ACE Property & Casualty Insurance Company, as successor in interest to Central National Insurance Company of Omaha, sued Global Reinsurance Corporation of America for breach of a facultative reinsurance certificate issued by Global’s predecessor in interest reinsuring a portion of an umbrella policy issued by Central National. Central National’s insured incurred significant asbestos bodily injury claims that Central National and other umbrella insurers settled. ACE brought suit for breach of contract and declaratory judgment after Global refused to honor remittances submitted by Central National under the reinsurance certificate.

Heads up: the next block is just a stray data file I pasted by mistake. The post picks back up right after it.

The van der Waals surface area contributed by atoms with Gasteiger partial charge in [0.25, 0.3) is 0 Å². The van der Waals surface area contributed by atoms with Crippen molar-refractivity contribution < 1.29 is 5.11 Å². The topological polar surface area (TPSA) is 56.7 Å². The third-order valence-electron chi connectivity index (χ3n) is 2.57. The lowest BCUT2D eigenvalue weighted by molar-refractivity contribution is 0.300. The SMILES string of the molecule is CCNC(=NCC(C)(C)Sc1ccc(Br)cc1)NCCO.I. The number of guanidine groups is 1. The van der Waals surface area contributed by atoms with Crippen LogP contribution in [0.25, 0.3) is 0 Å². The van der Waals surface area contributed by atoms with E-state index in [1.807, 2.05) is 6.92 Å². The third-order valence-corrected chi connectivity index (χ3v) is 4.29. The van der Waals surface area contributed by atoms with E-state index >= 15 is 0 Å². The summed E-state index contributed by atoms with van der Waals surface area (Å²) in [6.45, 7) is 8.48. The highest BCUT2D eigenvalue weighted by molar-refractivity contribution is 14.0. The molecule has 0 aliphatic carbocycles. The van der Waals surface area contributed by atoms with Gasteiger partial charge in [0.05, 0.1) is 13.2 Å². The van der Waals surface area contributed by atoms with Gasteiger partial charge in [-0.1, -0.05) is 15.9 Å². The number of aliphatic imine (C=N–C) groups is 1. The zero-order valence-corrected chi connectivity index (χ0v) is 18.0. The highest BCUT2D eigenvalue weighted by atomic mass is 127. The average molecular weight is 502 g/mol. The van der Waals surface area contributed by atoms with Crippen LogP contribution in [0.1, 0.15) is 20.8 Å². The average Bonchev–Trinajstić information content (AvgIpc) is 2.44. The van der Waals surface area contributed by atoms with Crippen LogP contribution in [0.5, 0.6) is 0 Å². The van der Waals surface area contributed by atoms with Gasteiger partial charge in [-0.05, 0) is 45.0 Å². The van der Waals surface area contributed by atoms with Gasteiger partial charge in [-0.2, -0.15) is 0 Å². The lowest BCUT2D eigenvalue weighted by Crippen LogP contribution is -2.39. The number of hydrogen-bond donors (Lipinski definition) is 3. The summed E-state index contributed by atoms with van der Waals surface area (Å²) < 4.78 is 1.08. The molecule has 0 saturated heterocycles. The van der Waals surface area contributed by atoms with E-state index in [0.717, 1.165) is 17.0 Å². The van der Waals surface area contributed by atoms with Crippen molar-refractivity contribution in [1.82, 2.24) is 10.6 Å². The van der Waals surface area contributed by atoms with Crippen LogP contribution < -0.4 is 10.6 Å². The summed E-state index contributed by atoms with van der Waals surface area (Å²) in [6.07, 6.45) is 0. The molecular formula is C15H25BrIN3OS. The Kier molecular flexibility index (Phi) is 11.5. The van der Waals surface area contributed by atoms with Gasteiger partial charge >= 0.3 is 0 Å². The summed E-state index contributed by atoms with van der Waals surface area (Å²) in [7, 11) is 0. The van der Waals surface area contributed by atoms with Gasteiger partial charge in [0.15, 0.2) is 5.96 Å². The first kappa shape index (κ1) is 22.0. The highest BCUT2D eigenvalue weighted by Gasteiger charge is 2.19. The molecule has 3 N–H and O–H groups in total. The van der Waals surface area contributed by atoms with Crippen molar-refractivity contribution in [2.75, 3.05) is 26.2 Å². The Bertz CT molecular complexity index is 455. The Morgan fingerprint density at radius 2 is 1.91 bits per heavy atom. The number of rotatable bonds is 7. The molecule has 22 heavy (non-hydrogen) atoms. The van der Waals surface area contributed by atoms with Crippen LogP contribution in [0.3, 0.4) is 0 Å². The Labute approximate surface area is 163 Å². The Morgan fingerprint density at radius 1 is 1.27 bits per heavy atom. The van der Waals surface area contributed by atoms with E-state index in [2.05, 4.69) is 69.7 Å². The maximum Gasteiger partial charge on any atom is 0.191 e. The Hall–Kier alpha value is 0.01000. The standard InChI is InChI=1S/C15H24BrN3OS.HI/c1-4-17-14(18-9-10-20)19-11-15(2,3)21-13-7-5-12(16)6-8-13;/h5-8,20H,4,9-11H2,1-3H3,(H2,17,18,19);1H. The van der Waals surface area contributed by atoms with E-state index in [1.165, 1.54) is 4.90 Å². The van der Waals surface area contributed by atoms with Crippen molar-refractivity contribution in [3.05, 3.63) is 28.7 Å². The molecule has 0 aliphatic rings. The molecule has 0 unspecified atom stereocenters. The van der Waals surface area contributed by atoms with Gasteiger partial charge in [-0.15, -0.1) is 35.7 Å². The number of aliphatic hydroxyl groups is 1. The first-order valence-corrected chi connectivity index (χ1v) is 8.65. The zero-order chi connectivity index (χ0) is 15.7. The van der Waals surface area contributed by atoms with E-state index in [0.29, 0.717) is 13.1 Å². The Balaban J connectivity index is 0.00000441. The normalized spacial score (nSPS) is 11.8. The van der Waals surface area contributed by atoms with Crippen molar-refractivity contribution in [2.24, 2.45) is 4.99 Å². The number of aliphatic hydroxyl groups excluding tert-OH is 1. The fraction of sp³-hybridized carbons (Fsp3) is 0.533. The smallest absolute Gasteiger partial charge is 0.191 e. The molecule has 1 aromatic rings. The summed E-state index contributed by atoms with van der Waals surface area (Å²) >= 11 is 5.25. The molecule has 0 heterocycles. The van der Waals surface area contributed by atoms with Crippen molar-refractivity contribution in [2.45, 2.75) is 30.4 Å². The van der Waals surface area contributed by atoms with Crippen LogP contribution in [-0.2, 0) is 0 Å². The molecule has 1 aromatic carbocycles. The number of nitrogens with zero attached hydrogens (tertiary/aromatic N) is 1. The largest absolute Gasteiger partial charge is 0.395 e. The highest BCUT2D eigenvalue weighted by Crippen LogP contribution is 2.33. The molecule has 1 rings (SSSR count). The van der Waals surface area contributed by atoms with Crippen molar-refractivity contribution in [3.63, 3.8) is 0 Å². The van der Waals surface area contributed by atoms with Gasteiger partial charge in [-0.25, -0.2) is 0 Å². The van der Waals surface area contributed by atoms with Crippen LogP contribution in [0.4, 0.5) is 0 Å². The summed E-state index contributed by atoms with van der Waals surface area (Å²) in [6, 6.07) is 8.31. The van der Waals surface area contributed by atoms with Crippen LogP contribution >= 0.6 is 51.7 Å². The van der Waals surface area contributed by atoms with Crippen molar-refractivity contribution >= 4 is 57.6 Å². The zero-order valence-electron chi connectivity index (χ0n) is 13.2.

Global asserted several defenses to ACE’s claims. First, Global asserted that a substantial part of Central National’s settlement included defense costs where the policy arguably did not cover such costs. Citing the follow-the-fortunes doctrine, the court rejected this defense, holding that Global failed to meet its burden of demonstrating that Central National’s payment of defense costs was not arguably covered by the policy. The court similarly discarded Global’s argument that, under the language of the reinsurance certificate, Global was only required to pay defense costs where an indemnity payment had been made, holding that the reinsurance certificate must be construed in keeping with underlying policy language which included no such restriction. The court refused to accept Global’s argument that an endorsement extending the expiration date of the certificate created a separate $10 million retention limit for Central National. After a bench trial, the court entered judgment in ACE’s favor. ACE Property & Casualty Insurance Co. v. Global Reinsurance Corp. of America, Case No. 11-2838 (USDC E.D. Pa. Mar. 31, 2013).